Vincent practicing holding articles still and firm. Chewing is not ideal so we have been rewarding just the moment the hold becomes still and ignoring any chewing. Also a firm hold is important because whilst the dumbbell will stay in the mouth even with a soft grip, the Australian UD articles are thin and flat and light, if the dog doesn’t actually hold the article firmly then there is a risk of it slipping out as they run back or as they sit in front. So the criteria for reinforcement is: centred, behind the canines and gripped firmly. The three articles are wood, leather and metal. Obviously most dogs don’t love metal immediately and you can see the slight hesitation from Vincent for the metal article still. https://youtu.be/uxtE3aSQ7E8
Vincent is learning how to get what he wants by ignoring it! This has been trained with positive reinforcement only. There have been no corrections, and no blocking or stopping. Instead this has been trained by increasing the movement and noise incrementally and then rewarding his choice to ignore the item. He has now progressed to remaining focused even with substantial distraction. This is an excellent method for dogs who naturally find movement and noise exciting. This 1 minute video shows a few examples of Vincent ignoring distractions. https://youtu.be/i5JvFnorl3A
Instead of being asked to remain still for blow-drying, Vincent is allowed to play with his toy. Associating blow-drying with a fun game is important for a dog who will need a lot of blow drying in his life! In this one-minute video you can see how relaxed Vincent is about the sound and feel of the blow dryer. https://youtu.be/ibYmh6TGWUE
Online titling is very popular nowadays and is an excellent addition to regular competition. It is also a great option instead of competition (as it is less expensive than traveling to a regular competition, less time-consuming than attending an all-day or all-weekend competition, and is less intimidating for anxious dogs or less confident handlers). Here is a video of Vincent at 10 months, passing all 10 exercises in the FDSA TEAM 1 title. (Note - the video starts with about 15 seconds of play, before the exercises start.) https://youtu.be/jGuZSKgjLwQ
In this video we discuss the purpose of enrichment. We also look at practical suggestions for implementing an enrichment program for your dog.
Vincent (8 month old standard poodle) practicing remaining in the heel position through forward, sideways and backwards steps, as well as 180 degree left and right turns.
Here's a quick video on how to acclimate your puppy or dog to a harness.
Sometimes videos like this use a confident dog or a stuffed toy, but you will notice in this video we demonstrate each step with an actual puppy that is initially quite wary of the harness. This will help you recognise the confidence level the pup must display at each level before proceeding.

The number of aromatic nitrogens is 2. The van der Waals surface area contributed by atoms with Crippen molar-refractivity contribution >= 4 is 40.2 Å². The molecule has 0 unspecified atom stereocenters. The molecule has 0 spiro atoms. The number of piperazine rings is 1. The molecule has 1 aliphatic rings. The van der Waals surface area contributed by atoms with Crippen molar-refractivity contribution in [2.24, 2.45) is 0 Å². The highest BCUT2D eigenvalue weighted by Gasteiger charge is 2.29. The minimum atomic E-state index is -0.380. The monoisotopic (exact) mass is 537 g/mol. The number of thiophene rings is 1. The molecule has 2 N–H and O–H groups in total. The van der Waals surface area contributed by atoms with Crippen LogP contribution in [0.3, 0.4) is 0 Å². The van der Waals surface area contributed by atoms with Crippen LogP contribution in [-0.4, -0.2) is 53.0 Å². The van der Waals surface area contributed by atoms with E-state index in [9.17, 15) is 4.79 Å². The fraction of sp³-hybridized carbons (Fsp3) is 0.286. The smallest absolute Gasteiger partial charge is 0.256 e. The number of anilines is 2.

Here's a video of Vincent (8 month old silver standard poodle) and Jericho (2 yo apricot standard poodle) practicing how to find the heel position with me stationary. You can see the better straightness in Jerry's sits compared to Vincent, who has only just started this exercise. https://www.youtube.com/watch?v=3TW0od2iooU&feature=youtu.be
An understanding of the four quadrants of operant conditioning can help animal trainers achieve their training goals. Unfortunately some of the quadrants are frequently misunderstood. In this presentation we discuss the four quadrants in detail. We also look at issues associated with reinforcement-based techniques, as well as issues connected with punishment-based methods. There is also a description of the Humane Hierarchy and how the LIMA (least intrusive, minimally aversive) protocol can be implemented.. https://youtu.be/pPOECXDCPeQ
Sharon Carroll from Avanti Dog Training discusses strategies for choosing the right dog or puppy for your family. Considerations such as size, coat type, breed and purpose are discussed, as well as considerations relating to the timing of purchase.
Vincent (8 month old standard poodle) in his second session on dumbbell pick up. The criteria is very low at this stage - "pick up the dumbbell in the middle and hold it until I say YES" - then he can spit it out and have a treat. This will be shaped into a formal dumbbell retrieve for obedience competitions over the next few months.
Good preparation is the key to success. Knowing ahead of time what new skills your dog might need, allows you to take your time in the training phase. Undertaking lots of desensitization ahead of time is important. Often routines need to change - your dog may need to have a different greeting routine at the door, there may be rooms or areas that he will no longer have access to, and he may no longer be able to jump on your lap every time you sit down. Making all these changes well ahead of time will reduce the likelihood of problems developing when you bring your baby home.
Many people can identify a visibly stressed dog, but a lot of people miss identifying the more subtle signs. Also, due to exposure to specific training strategies, some dogs "mask" their feelings. Anxiety can also be missed in dogs with passive coping styles.
It is important to identify anxiety in dogs in order to improve their welfare, but it is also essential because aggression is often linked with fear and anxiety. This video discusses the more subtle signs of anxiety, and describes strategies to reduce anxiety and improve overall confidence.
Puppy socialization protocols involve structuring interactions with lots of different people, dogs and environments. However, exposure itself is not enough, and in fact exposure alone can be detrimental. This video describes the socialization window, and the importance of positive experiences during that window.